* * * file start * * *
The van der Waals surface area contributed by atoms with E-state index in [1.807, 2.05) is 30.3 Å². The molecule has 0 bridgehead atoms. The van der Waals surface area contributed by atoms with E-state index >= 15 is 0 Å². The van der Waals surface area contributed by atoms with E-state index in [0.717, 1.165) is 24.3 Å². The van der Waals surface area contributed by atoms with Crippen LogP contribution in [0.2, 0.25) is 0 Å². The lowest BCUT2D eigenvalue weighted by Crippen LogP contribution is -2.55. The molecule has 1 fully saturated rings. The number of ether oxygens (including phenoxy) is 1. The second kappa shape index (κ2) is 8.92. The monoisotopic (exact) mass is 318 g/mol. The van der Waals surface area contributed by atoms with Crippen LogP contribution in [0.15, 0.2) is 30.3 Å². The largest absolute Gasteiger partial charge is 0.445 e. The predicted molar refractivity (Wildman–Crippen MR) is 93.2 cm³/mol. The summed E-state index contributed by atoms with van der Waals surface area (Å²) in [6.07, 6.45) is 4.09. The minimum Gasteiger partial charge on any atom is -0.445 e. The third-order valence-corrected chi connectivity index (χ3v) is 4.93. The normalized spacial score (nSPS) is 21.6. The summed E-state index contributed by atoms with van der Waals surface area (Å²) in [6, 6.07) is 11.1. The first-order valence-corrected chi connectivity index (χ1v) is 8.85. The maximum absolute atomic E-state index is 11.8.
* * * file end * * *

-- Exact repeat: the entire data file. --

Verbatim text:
The van der Waals surface area contributed by atoms with E-state index in [1.807, 2.05) is 30.3 Å². The molecule has 0 bridgehead atoms. The van der Waals surface area contributed by atoms with E-state index >= 15 is 0 Å². The van der Waals surface area contributed by atoms with E-state index in [0.717, 1.165) is 24.3 Å². The van der Waals surface area contributed by atoms with Crippen LogP contribution in [0.2, 0.25) is 0 Å². The lowest BCUT2D eigenvalue weighted by Crippen LogP contribution is -2.55. The molecule has 1 fully saturated rings. The number of ether oxygens (including phenoxy) is 1. The second kappa shape index (κ2) is 8.92. The monoisotopic (exact) mass is 318 g/mol. The van der Waals surface area contributed by atoms with Crippen LogP contribution in [0.15, 0.2) is 30.3 Å². The largest absolute Gasteiger partial charge is 0.445 e. The predicted molar refractivity (Wildman–Crippen MR) is 93.2 cm³/mol. The summed E-state index contributed by atoms with van der Waals surface area (Å²) in [6.07, 6.45) is 4.09. The minimum Gasteiger partial charge on any atom is -0.445 e. The third-order valence-corrected chi connectivity index (χ3v) is 4.93. The normalized spacial score (nSPS) is 21.6. The summed E-state index contributed by atoms with van der Waals surface area (Å²) in [6, 6.07) is 11.1. The first-order valence-corrected chi connectivity index (χ1v) is 8.85. The maximum absolute atomic E-state index is 11.8.